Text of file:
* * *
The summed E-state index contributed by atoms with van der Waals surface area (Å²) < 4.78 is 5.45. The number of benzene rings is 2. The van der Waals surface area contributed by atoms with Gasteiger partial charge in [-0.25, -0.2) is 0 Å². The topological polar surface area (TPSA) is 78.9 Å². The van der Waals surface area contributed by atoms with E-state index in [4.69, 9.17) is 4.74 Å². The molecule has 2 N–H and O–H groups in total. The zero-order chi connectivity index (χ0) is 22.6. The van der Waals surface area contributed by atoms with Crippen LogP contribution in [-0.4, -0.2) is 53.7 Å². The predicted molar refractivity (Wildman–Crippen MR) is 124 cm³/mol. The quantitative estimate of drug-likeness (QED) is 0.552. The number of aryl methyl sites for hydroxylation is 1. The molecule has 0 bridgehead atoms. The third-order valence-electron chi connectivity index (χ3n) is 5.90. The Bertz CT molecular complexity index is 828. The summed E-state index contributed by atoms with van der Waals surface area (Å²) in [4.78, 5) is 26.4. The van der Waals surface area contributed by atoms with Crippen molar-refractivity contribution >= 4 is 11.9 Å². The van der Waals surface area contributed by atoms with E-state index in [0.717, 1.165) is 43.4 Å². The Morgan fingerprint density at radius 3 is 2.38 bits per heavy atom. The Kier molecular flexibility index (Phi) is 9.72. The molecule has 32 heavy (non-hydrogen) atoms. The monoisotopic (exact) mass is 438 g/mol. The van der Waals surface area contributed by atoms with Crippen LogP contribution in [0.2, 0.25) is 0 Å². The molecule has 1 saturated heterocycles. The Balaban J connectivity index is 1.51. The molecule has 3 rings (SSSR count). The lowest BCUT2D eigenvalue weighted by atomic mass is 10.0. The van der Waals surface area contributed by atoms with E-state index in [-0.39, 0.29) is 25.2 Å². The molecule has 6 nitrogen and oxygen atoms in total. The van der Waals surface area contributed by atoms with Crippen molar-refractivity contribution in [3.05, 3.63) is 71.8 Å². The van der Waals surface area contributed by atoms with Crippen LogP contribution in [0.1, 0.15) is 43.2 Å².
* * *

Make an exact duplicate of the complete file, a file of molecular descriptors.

The summed E-state index contributed by atoms with van der Waals surface area (Å²) < 4.78 is 5.45. The number of benzene rings is 2. The van der Waals surface area contributed by atoms with Gasteiger partial charge in [-0.25, -0.2) is 0 Å². The topological polar surface area (TPSA) is 78.9 Å². The van der Waals surface area contributed by atoms with E-state index in [4.69, 9.17) is 4.74 Å². The molecule has 2 N–H and O–H groups in total. The zero-order chi connectivity index (χ0) is 22.6. The van der Waals surface area contributed by atoms with Crippen LogP contribution in [-0.4, -0.2) is 53.7 Å². The predicted molar refractivity (Wildman–Crippen MR) is 124 cm³/mol. The quantitative estimate of drug-likeness (QED) is 0.552. The number of aryl methyl sites for hydroxylation is 1. The molecule has 0 bridgehead atoms. The third-order valence-electron chi connectivity index (χ3n) is 5.90. The Bertz CT molecular complexity index is 828. The summed E-state index contributed by atoms with van der Waals surface area (Å²) in [4.78, 5) is 26.4. The van der Waals surface area contributed by atoms with Crippen molar-refractivity contribution >= 4 is 11.9 Å². The van der Waals surface area contributed by atoms with E-state index in [0.717, 1.165) is 43.4 Å². The Morgan fingerprint density at radius 3 is 2.38 bits per heavy atom. The Kier molecular flexibility index (Phi) is 9.72. The molecule has 32 heavy (non-hydrogen) atoms. The monoisotopic (exact) mass is 438 g/mol. The van der Waals surface area contributed by atoms with Crippen LogP contribution in [0.2, 0.25) is 0 Å². The molecule has 1 saturated heterocycles. The Balaban J connectivity index is 1.51. The molecule has 3 rings (SSSR count). The lowest BCUT2D eigenvalue weighted by atomic mass is 10.0. The van der Waals surface area contributed by atoms with E-state index in [-0.39, 0.29) is 25.2 Å². The molecule has 6 nitrogen and oxygen atoms in total. The van der Waals surface area contributed by atoms with Crippen molar-refractivity contribution in [3.05, 3.63) is 71.8 Å². The van der Waals surface area contributed by atoms with Crippen LogP contribution in [0.1, 0.15) is 43.2 Å².